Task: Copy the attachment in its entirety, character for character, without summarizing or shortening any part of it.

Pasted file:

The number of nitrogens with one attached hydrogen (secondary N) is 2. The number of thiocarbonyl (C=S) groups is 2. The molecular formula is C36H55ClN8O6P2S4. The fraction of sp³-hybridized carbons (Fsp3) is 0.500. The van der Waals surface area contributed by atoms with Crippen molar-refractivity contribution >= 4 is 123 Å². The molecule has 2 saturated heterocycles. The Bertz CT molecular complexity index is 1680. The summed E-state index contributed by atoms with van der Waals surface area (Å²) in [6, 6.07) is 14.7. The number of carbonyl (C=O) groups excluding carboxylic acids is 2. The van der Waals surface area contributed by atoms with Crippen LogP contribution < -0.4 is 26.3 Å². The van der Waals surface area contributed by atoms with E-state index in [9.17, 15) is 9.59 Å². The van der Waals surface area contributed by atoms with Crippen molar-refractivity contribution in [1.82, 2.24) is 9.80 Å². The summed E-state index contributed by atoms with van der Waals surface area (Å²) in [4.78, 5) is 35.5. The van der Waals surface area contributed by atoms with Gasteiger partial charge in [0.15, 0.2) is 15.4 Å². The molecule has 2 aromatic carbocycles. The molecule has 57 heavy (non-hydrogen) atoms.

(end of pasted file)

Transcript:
The number of nitrogens with one attached hydrogen (secondary N) is 2. The number of thiocarbonyl (C=S) groups is 2. The molecular formula is C36H55ClN8O6P2S4. The fraction of sp³-hybridized carbons (Fsp3) is 0.500. The van der Waals surface area contributed by atoms with Crippen molar-refractivity contribution >= 4 is 123 Å². The molecule has 2 saturated heterocycles. The Bertz CT molecular complexity index is 1680. The summed E-state index contributed by atoms with van der Waals surface area (Å²) in [6, 6.07) is 14.7. The number of carbonyl (C=O) groups excluding carboxylic acids is 2. The van der Waals surface area contributed by atoms with Crippen LogP contribution < -0.4 is 26.3 Å². The van der Waals surface area contributed by atoms with E-state index in [9.17, 15) is 9.59 Å². The van der Waals surface area contributed by atoms with Crippen molar-refractivity contribution in [1.82, 2.24) is 9.80 Å². The summed E-state index contributed by atoms with van der Waals surface area (Å²) in [4.78, 5) is 35.5. The van der Waals surface area contributed by atoms with Gasteiger partial charge in [0.15, 0.2) is 15.4 Å². The molecule has 2 aromatic carbocycles. The molecule has 57 heavy (non-hydrogen) atoms.